In the past several months, I’ve given 10 talks on robotic process automation (RPA), its relationship to AI, and its future effect on jobs. These talks were mostly at tech conferences where the audience is a mix of corporate and government technology and business leaders. The industries represented are diverse, as is the process focus and expertise. But the participants are similar in important ways. They are excited, if not well-informed, about the potential of AI and robotics; the average IQ in the room seems well above average; and they all will benefit either professionally or financially from the progression of robotics.

No shame in making money; I wish I’d made more. But there is more then a hint of nervous discomfort just below the surface that stems from the removal of humans from the workforce. There are many cute references to taking the robot out of the human; this is supposed to mean that we are using humans essentially as robots, and the less we do that, the better off they will be. But the fact is that many workers today are good at routine tasks, feel productive, and may lack the mental quickness for other work. Several firms have given human names to their new digital workers, as if calling them Yoda or Jennifer will make them more accepted by the people they are replacing.

RPA Targets The Cubicle Working Class

AI building blocks will affect all working-class categories in the US, including retail and food (17 million), blue-collar workers (11 million), and the caring class (the fastest-growing segment). But RPA takes a singular focus on the working-class folks who toil in cubicles. This comprises about 9 million workers in the US and falls into two categories: sales-related (think customer service) and administrative (think back-office). These categories align with two broad use case definitions in RPA. “Attended mode” is where a human interacts with the digital worker (or bot); this is the customer service use case. “Unattended mode” is where the human is completely replaced by the digital worker. Over the next five years, we expect RPA-fueled digital workers to replace about 4 million cubicle positions.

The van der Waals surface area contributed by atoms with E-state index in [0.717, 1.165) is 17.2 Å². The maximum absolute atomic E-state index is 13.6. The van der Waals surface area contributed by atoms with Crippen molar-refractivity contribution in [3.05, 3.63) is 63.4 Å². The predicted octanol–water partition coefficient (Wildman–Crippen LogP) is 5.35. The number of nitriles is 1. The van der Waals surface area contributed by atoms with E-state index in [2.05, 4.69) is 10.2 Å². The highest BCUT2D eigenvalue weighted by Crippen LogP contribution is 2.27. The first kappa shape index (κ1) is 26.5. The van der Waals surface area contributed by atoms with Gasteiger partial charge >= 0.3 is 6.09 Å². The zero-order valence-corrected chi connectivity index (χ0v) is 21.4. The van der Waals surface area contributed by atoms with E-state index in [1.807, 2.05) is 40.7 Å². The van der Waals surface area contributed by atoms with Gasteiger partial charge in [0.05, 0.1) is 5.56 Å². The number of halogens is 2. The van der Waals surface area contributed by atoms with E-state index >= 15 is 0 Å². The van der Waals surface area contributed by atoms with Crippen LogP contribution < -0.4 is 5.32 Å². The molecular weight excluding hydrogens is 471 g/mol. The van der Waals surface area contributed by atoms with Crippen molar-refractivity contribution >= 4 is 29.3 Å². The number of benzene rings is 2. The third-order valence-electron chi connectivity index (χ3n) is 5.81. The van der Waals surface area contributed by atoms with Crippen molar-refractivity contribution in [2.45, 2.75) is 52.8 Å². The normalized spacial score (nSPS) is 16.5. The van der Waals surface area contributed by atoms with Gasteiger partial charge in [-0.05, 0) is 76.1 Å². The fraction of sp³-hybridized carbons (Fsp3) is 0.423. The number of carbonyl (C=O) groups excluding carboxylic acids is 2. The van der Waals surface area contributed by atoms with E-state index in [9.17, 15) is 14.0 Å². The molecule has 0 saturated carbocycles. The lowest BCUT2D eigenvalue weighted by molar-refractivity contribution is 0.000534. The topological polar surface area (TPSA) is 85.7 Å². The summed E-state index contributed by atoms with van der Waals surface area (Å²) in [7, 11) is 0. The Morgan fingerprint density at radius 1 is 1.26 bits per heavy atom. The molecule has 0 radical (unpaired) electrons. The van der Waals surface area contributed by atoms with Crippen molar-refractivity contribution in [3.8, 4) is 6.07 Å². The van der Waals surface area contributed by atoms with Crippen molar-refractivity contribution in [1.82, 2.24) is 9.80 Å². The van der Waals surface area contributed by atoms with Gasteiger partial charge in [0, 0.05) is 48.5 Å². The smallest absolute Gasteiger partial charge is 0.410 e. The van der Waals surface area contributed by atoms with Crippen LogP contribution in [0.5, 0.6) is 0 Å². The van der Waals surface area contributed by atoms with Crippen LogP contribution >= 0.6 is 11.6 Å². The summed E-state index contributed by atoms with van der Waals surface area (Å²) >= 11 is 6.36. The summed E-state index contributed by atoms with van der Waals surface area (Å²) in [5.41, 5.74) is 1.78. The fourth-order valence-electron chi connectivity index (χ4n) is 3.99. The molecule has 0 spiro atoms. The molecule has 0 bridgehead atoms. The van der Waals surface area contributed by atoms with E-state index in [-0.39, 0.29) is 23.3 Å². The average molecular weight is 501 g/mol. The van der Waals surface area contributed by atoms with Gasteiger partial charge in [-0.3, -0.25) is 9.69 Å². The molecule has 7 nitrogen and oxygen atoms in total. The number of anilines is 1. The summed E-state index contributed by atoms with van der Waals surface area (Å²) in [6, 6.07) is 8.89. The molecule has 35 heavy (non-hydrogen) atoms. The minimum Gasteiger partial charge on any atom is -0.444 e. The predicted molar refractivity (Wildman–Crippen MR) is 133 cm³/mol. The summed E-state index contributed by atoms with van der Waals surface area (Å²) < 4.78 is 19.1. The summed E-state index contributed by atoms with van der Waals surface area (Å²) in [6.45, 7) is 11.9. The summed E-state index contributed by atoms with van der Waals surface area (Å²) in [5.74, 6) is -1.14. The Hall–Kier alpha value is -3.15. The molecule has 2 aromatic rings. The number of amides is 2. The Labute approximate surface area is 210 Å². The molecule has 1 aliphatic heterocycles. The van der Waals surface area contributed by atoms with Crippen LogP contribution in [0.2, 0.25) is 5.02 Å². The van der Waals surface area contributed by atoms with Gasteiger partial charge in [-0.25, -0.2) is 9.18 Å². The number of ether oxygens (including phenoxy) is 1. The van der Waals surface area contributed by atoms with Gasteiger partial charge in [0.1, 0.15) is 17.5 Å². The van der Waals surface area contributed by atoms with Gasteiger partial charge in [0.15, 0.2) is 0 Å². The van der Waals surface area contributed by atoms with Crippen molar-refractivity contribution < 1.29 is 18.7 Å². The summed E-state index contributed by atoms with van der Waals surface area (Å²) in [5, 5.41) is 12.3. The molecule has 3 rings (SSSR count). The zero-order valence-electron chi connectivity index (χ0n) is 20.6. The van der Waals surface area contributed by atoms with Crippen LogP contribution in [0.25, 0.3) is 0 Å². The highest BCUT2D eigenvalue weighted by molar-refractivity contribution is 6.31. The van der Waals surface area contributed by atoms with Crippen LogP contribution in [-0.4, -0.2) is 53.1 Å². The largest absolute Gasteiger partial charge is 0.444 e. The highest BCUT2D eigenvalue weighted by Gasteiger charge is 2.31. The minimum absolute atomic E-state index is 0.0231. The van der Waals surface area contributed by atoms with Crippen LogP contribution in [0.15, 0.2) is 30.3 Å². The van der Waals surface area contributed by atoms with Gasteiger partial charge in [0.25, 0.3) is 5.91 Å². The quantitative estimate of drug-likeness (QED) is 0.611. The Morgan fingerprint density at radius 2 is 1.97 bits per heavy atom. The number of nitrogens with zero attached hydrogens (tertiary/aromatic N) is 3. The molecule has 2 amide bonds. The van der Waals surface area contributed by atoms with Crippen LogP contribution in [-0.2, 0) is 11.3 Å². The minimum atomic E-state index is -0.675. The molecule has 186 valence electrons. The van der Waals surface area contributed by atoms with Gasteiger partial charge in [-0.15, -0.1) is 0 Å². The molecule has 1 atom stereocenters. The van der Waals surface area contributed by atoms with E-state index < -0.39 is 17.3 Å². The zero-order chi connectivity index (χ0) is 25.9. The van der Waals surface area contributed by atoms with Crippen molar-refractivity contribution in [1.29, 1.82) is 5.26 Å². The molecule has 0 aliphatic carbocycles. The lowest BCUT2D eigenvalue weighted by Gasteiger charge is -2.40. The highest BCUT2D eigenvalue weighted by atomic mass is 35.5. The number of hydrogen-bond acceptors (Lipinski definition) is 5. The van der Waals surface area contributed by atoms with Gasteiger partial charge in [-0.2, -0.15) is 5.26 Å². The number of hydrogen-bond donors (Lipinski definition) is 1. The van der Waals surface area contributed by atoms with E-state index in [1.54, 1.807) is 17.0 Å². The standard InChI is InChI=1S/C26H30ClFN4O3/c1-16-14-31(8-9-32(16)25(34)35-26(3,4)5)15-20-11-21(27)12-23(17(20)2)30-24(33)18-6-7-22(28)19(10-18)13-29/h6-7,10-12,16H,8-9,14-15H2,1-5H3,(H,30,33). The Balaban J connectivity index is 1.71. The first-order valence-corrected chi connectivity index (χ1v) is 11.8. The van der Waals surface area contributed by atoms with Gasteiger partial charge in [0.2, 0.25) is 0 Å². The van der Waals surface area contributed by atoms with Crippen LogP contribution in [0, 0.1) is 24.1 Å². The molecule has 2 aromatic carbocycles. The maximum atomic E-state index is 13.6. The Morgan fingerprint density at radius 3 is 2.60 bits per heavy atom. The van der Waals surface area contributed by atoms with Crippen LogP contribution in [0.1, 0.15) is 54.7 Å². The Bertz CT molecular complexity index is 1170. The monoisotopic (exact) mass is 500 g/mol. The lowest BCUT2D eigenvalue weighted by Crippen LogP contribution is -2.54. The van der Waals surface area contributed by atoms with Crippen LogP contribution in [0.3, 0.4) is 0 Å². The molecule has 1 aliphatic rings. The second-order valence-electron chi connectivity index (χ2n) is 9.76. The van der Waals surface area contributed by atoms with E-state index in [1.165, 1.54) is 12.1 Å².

What this means should concern us all. Firstly, cubicle workers, who largely have high-school diplomas, will be tossed into the contingent workforce or left unemployed. Only a small percentage will have the right stuff for the digital economy, even given programs like SOAR in Kentucky, which retrains coal miners.

Ironically, the working class largely voted for Trump, who told them that immigrants were taking their jobs. And surely some are, but let’s be honest: It’s not the immigrants the working class should fear, it’s mostly the people I’m speaking to at these conferences. The tech industry and business leaders should be more honest about what we are doing and not try to paint it as benefiting the working majority. This will put the energy we need to ramp skills in change management and redefine roles to provide respect and self-esteem for the working class. Take a look at our report The Future Of White-Collar Work: Sharing Your Cubicle With Robots.